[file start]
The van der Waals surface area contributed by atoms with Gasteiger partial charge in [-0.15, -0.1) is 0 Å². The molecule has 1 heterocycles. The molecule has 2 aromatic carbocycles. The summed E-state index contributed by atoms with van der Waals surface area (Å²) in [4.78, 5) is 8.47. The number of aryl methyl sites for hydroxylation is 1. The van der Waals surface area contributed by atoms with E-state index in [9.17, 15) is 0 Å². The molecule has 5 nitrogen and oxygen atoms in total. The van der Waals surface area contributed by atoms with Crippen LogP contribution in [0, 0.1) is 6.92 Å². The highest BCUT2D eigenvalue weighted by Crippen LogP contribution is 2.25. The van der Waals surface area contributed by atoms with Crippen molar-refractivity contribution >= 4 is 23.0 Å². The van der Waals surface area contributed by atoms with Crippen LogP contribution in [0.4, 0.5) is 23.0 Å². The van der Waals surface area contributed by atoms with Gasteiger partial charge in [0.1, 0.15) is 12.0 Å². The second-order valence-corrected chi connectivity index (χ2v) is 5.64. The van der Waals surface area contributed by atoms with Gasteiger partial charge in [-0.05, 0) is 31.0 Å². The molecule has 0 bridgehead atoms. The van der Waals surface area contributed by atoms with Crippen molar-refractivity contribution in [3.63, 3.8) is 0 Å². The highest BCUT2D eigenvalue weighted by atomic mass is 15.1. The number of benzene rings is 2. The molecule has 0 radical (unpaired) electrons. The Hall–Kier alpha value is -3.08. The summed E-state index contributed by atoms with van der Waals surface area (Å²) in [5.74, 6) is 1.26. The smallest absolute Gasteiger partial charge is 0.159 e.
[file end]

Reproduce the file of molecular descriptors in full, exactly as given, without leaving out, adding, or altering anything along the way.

The van der Waals surface area contributed by atoms with Gasteiger partial charge in [-0.15, -0.1) is 0 Å². The molecule has 1 heterocycles. The molecule has 2 aromatic carbocycles. The summed E-state index contributed by atoms with van der Waals surface area (Å²) in [4.78, 5) is 8.47. The number of aryl methyl sites for hydroxylation is 1. The van der Waals surface area contributed by atoms with E-state index in [9.17, 15) is 0 Å². The molecule has 5 nitrogen and oxygen atoms in total. The van der Waals surface area contributed by atoms with Crippen LogP contribution in [0, 0.1) is 6.92 Å². The highest BCUT2D eigenvalue weighted by Crippen LogP contribution is 2.25. The van der Waals surface area contributed by atoms with Crippen molar-refractivity contribution >= 4 is 23.0 Å². The van der Waals surface area contributed by atoms with Crippen LogP contribution in [0.4, 0.5) is 23.0 Å². The van der Waals surface area contributed by atoms with Gasteiger partial charge in [0.1, 0.15) is 12.0 Å². The second-order valence-corrected chi connectivity index (χ2v) is 5.64. The van der Waals surface area contributed by atoms with Gasteiger partial charge in [-0.05, 0) is 31.0 Å². The molecule has 0 bridgehead atoms. The van der Waals surface area contributed by atoms with Crippen molar-refractivity contribution in [3.63, 3.8) is 0 Å². The highest BCUT2D eigenvalue weighted by atomic mass is 15.1. The number of benzene rings is 2. The molecule has 0 radical (unpaired) electrons. The Hall–Kier alpha value is -3.08. The summed E-state index contributed by atoms with van der Waals surface area (Å²) in [5.74, 6) is 1.26. The smallest absolute Gasteiger partial charge is 0.159 e.